Global firms may get to mine coal commercially
Foreign companies with units or joint ventures in India may eventually be allowed commercial coal mining in the country that is estimated to contain the world’s fifth-largest coal reserves.
The Coal Mines (Special Provisions) Ordinance 2014, signed by President Pranab Mukherjee on Tuesday, states that such joint venture companies “may carry on coal mining operations in India in any form either for own consumption, sale or any other purpose … selected through auction by competitive bidding….,” virtually lifting controls in the controversy-marred sector.
At present, only steel, power and domestic cement companies are allowed to own mines for their own use. But the Ordinance, which the Union Cabinet ratified on Monday, could allow commercial use of mines, a move that would enable private companies to get into trading coal.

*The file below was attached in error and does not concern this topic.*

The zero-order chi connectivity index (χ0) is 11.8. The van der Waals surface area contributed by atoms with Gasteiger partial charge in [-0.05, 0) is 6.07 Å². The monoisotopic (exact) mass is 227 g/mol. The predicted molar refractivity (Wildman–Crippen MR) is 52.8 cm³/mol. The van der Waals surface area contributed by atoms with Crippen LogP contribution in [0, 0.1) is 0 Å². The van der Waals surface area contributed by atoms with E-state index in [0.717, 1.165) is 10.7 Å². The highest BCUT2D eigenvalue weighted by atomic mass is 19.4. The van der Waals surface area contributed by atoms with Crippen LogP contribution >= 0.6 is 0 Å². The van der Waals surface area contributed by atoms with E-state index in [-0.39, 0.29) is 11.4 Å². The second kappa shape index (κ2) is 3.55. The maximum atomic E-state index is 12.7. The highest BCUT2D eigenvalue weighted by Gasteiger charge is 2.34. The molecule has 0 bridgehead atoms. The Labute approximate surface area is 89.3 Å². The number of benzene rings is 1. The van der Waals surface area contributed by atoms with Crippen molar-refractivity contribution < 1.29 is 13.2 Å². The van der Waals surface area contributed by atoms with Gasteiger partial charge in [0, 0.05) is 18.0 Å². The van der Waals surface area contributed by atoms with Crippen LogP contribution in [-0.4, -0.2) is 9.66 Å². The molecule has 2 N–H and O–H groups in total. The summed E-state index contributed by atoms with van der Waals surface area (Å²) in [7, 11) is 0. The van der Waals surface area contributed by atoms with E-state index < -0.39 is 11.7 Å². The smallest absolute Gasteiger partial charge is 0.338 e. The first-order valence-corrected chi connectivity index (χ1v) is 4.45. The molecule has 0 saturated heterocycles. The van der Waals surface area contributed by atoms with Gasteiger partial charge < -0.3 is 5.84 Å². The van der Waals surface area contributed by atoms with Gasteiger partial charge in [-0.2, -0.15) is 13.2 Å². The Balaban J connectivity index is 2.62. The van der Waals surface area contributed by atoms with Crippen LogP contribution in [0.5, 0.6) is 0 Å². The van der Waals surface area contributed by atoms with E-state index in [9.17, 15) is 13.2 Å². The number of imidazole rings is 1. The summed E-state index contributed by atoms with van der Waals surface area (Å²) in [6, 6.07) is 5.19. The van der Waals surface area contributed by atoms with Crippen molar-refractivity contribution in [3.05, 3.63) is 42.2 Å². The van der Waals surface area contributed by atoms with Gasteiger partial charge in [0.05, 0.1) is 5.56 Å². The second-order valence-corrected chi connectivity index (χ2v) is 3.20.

It will also likely open up the doors for entry of companies such as BHP Billiton, US firm Peabody and Rio Tinto.
India’s estimated coal reserves now stand at 301 billion tonnes, the fifth-highest in the world, but companies still have to import as large number of mines remain unused.
More than half of India’s power is produced from coal. State-owned Coal India Ltd accounts for 80% of the country’s coal output, but it isn’t enough to meet India’s rising energy demand
India’s coal imports jumped more than three times in the last eight years — from 41.2 million tonnes in 2005-06 to 140.6 million tonnes in 2012-13.
The Ordinance also lays out the broad legal framework to give coal mines to private steel, power and cement companies through transparent bids.